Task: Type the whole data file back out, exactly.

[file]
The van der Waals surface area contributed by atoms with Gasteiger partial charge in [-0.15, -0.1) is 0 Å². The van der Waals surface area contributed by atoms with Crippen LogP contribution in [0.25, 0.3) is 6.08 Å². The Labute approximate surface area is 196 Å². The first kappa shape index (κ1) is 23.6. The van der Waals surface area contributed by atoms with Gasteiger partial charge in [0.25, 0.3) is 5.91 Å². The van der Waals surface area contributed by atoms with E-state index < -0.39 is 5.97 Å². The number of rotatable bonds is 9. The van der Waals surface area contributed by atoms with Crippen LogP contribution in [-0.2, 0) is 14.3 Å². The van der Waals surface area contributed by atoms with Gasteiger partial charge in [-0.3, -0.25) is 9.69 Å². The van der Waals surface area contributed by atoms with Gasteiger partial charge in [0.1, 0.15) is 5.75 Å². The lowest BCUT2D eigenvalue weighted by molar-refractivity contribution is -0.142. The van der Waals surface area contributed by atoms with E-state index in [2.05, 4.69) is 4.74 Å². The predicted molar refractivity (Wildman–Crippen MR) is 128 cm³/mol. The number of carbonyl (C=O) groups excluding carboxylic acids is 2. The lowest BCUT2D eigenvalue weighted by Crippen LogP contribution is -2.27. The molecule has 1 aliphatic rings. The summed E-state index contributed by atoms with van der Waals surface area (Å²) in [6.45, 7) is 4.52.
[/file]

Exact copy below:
The van der Waals surface area contributed by atoms with Gasteiger partial charge in [-0.15, -0.1) is 0 Å². The van der Waals surface area contributed by atoms with Crippen LogP contribution in [0.25, 0.3) is 6.08 Å². The Labute approximate surface area is 196 Å². The first kappa shape index (κ1) is 23.6. The van der Waals surface area contributed by atoms with Gasteiger partial charge in [0.25, 0.3) is 5.91 Å². The van der Waals surface area contributed by atoms with E-state index < -0.39 is 5.97 Å². The number of rotatable bonds is 9. The van der Waals surface area contributed by atoms with Crippen LogP contribution in [-0.2, 0) is 14.3 Å². The van der Waals surface area contributed by atoms with Gasteiger partial charge in [-0.3, -0.25) is 9.69 Å². The van der Waals surface area contributed by atoms with Gasteiger partial charge in [0.1, 0.15) is 5.75 Å². The lowest BCUT2D eigenvalue weighted by molar-refractivity contribution is -0.142. The van der Waals surface area contributed by atoms with E-state index in [2.05, 4.69) is 4.74 Å². The predicted molar refractivity (Wildman–Crippen MR) is 128 cm³/mol. The number of carbonyl (C=O) groups excluding carboxylic acids is 2. The lowest BCUT2D eigenvalue weighted by Crippen LogP contribution is -2.27. The molecule has 1 aliphatic rings. The summed E-state index contributed by atoms with van der Waals surface area (Å²) in [6.45, 7) is 4.52.